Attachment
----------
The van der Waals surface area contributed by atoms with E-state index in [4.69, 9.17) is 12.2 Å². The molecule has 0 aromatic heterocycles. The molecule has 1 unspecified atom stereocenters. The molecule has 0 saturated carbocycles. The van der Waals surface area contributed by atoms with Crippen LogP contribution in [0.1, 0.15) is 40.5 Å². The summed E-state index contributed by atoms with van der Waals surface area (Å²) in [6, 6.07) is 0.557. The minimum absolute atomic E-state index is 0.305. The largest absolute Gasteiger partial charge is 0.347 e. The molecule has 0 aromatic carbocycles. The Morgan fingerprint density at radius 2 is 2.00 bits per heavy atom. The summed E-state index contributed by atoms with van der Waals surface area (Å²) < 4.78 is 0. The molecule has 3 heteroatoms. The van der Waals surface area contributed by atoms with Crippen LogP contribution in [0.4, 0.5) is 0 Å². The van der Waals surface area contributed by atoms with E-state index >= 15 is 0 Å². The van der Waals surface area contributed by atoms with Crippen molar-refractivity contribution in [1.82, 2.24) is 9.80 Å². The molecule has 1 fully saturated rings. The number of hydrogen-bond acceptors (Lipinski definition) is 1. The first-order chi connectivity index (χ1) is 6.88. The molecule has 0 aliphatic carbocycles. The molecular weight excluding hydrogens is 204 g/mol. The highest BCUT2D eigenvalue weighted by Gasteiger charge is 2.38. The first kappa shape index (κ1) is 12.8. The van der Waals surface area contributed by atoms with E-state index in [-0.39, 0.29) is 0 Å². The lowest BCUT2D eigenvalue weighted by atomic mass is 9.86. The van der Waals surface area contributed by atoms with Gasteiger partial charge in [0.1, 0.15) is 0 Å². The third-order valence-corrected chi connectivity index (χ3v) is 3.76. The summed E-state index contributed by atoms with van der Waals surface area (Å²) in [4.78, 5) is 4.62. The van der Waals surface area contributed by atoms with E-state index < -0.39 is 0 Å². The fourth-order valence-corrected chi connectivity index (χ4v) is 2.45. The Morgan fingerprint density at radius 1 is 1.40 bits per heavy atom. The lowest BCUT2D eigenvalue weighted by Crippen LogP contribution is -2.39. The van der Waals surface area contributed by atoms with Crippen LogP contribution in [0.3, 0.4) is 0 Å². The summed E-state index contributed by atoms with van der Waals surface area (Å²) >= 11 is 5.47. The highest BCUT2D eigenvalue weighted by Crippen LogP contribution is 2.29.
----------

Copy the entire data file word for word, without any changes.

The van der Waals surface area contributed by atoms with E-state index in [4.69, 9.17) is 12.2 Å². The molecule has 0 aromatic heterocycles. The molecule has 1 unspecified atom stereocenters. The molecule has 0 saturated carbocycles. The van der Waals surface area contributed by atoms with Crippen LogP contribution in [0.1, 0.15) is 40.5 Å². The summed E-state index contributed by atoms with van der Waals surface area (Å²) in [6, 6.07) is 0.557. The minimum absolute atomic E-state index is 0.305. The largest absolute Gasteiger partial charge is 0.347 e. The molecule has 0 aromatic carbocycles. The Morgan fingerprint density at radius 2 is 2.00 bits per heavy atom. The summed E-state index contributed by atoms with van der Waals surface area (Å²) < 4.78 is 0. The molecule has 3 heteroatoms. The van der Waals surface area contributed by atoms with Crippen LogP contribution in [0.4, 0.5) is 0 Å². The van der Waals surface area contributed by atoms with E-state index >= 15 is 0 Å². The van der Waals surface area contributed by atoms with Crippen molar-refractivity contribution in [1.82, 2.24) is 9.80 Å². The molecule has 1 fully saturated rings. The number of hydrogen-bond acceptors (Lipinski definition) is 1. The first-order chi connectivity index (χ1) is 6.88. The molecule has 0 aliphatic carbocycles. The molecular weight excluding hydrogens is 204 g/mol. The highest BCUT2D eigenvalue weighted by Gasteiger charge is 2.38. The first kappa shape index (κ1) is 12.8. The van der Waals surface area contributed by atoms with E-state index in [-0.39, 0.29) is 0 Å². The lowest BCUT2D eigenvalue weighted by atomic mass is 9.86. The van der Waals surface area contributed by atoms with Gasteiger partial charge in [0.1, 0.15) is 0 Å². The third-order valence-corrected chi connectivity index (χ3v) is 3.76. The summed E-state index contributed by atoms with van der Waals surface area (Å²) in [4.78, 5) is 4.62. The van der Waals surface area contributed by atoms with E-state index < -0.39 is 0 Å². The fourth-order valence-corrected chi connectivity index (χ4v) is 2.45. The Morgan fingerprint density at radius 1 is 1.40 bits per heavy atom. The lowest BCUT2D eigenvalue weighted by Crippen LogP contribution is -2.39. The van der Waals surface area contributed by atoms with Crippen LogP contribution in [0.3, 0.4) is 0 Å². The summed E-state index contributed by atoms with van der Waals surface area (Å²) >= 11 is 5.47. The highest BCUT2D eigenvalue weighted by Crippen LogP contribution is 2.29.